But there are some things which can be known, based on the praxeological logic of human nature and social behaviour. Wealth is created by individual endeavour and shared through voluntary exchange. Another certainty is that when governments intervene in this process and aim at redistribution, both initiative and wealth are adversely affected, to society’s peril.

Rahn presents this as a case of wealth producers versus wealth destroyers — ‘the productive are those who add more value and wealth than they consume, and the destructive are those who destroy more value and wealth than they create’ — and their effects upon the dynamic market: Effects whose full consequences cannot be known in advance, cannot be ‘foretold’, given the individual choices of millions of participants in free markets and their subsequent reactions to government interventions, whether in the form of taxation, regulation, or too-generous welfare provisions.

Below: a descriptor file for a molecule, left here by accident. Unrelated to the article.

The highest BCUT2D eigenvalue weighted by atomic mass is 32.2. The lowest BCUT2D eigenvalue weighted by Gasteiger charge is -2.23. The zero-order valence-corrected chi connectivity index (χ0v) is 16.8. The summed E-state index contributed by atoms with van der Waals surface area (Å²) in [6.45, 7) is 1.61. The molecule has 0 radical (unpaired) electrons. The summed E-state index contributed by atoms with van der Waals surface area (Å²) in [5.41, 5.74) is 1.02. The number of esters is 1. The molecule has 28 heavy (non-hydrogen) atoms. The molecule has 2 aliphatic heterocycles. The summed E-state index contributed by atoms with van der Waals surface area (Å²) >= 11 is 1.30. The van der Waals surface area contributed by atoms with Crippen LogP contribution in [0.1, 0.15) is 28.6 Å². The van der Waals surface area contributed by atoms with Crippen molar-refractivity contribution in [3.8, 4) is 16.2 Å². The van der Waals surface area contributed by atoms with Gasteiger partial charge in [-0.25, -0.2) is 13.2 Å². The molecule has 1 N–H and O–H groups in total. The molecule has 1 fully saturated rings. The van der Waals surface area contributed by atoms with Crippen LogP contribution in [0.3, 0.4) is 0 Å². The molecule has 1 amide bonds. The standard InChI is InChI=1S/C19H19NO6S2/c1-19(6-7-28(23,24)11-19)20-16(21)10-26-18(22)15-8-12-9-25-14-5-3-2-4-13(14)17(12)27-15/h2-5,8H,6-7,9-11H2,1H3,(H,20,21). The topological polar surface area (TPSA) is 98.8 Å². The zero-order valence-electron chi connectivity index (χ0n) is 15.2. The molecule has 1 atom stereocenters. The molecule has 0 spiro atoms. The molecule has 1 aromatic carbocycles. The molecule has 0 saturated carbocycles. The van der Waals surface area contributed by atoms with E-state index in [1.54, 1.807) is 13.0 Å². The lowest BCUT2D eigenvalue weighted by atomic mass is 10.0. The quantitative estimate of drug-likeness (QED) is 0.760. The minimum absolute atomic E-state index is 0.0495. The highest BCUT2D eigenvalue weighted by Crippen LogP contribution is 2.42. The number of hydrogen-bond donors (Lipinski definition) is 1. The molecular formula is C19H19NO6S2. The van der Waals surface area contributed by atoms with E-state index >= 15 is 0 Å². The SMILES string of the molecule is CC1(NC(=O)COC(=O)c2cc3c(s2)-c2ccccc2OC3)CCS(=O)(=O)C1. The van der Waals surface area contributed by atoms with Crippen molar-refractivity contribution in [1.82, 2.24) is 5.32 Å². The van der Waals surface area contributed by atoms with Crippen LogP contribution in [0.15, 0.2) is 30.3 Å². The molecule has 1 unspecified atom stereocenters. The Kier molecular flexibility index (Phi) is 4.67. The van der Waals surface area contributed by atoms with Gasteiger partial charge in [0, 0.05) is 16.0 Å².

In coming weeks, for instance, just wait for the debate in the U.S. Congress over increasing the minimum wage and extending unemployment payments: Each a government intervention into socio-economics, each counterproductive as a measure to promote wealth generation, and instead examples of wealth diversion and destruction. Better efforts would be focussed on the causes of employment impediments, whether through lowering punitive tax rates that hamper growth or removing regulations which touch on everything from competition to healthcare and serve as brakes on business development. By removing the barriers imposed by government, entrepreneurial activity will enjoy renewed impetus that will respond through increased employment opportunities, that will in turn redound to the State by way of reduced support burdens and heightened revenues.